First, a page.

Monday, January 28, 2019

Russia and Venezuela Share ‘Hybrid Vozhdism’ and a Common Fate, Gulevskaya says

Paul Goble

            Staunton, January 27 – The reason the Venezuela events are so disturbing to Moscow is that they are a clear indication of what the Putin elites can expect after “the anti-constitutional Putin regime” is overthrown and they lose “in a single hour” whatever legitimacy their power and their wealth had, according to Russian human rights activist Natalya Gulevskaya.

            “Ugo Chavez is the closest prototype to Putin,” she continues, and “the regimes of Russia and Venezuela are strikingly similar,” with enormous wealth in natural resources combined with increasing poverty in the population. More significantly, they are personalist dictatorships rather than classic authoritarian regime (

            Neither is capable of transferring power from the founder to a successor, and thus one can usefully call both “’hybrid vozhdist’” regime, which also share this in common, they have the same “life cycle, one equal to that of a single leader.” When he departs, those who try to take over find themselves without any support and are soon pushed out.

            Nicolas Maduro clearly doesn’t understand that “the structure of personal relationships of Ugo Chavez has receded into the past, and he not only can’t replace it fully but will be overthrown after a guarantee of security to key figures of his regime,” Gulevskaya convincingly argues.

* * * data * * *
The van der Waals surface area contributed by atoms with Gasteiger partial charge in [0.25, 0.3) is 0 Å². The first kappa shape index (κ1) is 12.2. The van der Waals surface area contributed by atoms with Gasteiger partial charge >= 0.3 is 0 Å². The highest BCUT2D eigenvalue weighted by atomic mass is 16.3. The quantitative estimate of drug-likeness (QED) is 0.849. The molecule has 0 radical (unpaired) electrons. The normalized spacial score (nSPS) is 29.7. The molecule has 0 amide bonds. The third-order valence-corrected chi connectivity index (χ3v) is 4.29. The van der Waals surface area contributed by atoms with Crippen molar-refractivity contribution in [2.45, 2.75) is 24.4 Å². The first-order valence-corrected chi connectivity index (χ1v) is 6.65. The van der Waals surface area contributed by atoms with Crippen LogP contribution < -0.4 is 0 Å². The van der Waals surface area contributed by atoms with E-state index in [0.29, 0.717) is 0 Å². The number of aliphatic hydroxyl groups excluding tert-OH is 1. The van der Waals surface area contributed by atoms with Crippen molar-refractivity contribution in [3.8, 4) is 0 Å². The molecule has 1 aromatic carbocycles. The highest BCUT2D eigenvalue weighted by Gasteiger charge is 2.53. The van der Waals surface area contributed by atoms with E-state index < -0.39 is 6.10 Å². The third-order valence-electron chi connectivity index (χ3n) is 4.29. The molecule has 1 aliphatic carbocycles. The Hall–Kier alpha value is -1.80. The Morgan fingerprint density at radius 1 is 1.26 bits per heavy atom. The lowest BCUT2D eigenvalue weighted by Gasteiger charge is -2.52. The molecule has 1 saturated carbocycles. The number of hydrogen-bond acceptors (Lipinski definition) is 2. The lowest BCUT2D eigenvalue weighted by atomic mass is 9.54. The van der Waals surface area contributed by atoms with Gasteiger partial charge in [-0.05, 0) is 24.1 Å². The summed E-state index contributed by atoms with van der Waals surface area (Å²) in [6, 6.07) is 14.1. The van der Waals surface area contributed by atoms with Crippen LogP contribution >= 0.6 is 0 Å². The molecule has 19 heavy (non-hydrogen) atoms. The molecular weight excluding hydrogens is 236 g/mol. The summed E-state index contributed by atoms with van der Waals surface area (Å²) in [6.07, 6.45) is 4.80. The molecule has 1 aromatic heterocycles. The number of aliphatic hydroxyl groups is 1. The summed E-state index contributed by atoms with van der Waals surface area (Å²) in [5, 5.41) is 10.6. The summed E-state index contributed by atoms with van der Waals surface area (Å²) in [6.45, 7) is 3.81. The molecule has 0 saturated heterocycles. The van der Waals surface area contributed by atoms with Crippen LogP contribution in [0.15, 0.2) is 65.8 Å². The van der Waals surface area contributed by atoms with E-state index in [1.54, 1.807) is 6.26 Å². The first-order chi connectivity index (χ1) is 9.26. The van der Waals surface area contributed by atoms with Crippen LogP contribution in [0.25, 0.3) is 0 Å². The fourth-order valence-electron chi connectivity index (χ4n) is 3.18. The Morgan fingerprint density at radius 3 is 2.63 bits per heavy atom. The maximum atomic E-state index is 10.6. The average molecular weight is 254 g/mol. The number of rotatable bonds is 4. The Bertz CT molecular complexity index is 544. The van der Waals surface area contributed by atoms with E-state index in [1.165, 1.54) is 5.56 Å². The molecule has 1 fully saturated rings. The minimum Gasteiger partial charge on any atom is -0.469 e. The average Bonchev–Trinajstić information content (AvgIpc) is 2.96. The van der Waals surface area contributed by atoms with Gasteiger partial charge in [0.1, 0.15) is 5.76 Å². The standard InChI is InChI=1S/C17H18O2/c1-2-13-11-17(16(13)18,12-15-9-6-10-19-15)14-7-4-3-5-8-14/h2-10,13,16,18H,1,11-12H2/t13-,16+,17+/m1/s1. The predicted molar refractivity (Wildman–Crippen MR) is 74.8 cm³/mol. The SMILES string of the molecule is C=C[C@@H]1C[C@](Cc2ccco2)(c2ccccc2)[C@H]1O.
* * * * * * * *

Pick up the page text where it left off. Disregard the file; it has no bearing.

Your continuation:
In the Russian case, this has a dimension which she suggests many do not yet fully consider. The coming collapse of the Russian Federation will not be like that of the USSR in many ways, but most important, those who were props of the Putin regime will not be able to hold on any part of the former empire as some Soviet officials have in the post-Soviet states.

            Just as there is no legal succession for a post-Putin leadership, so too there is no legal succession to the states that will emerge from the end of the Russian Federation, Gulevskaya says. And that means that as subjects of international law, these will “begin their statehood from blank page.

            Consequently, the process will be far more difficult than any imagine, especially since there won’t be any states ready to intervene on behalf of the would-be Putin successors.  Those in his regime should therefore now “look at Venezuela and remember that your fate will be many times more tragic.” 

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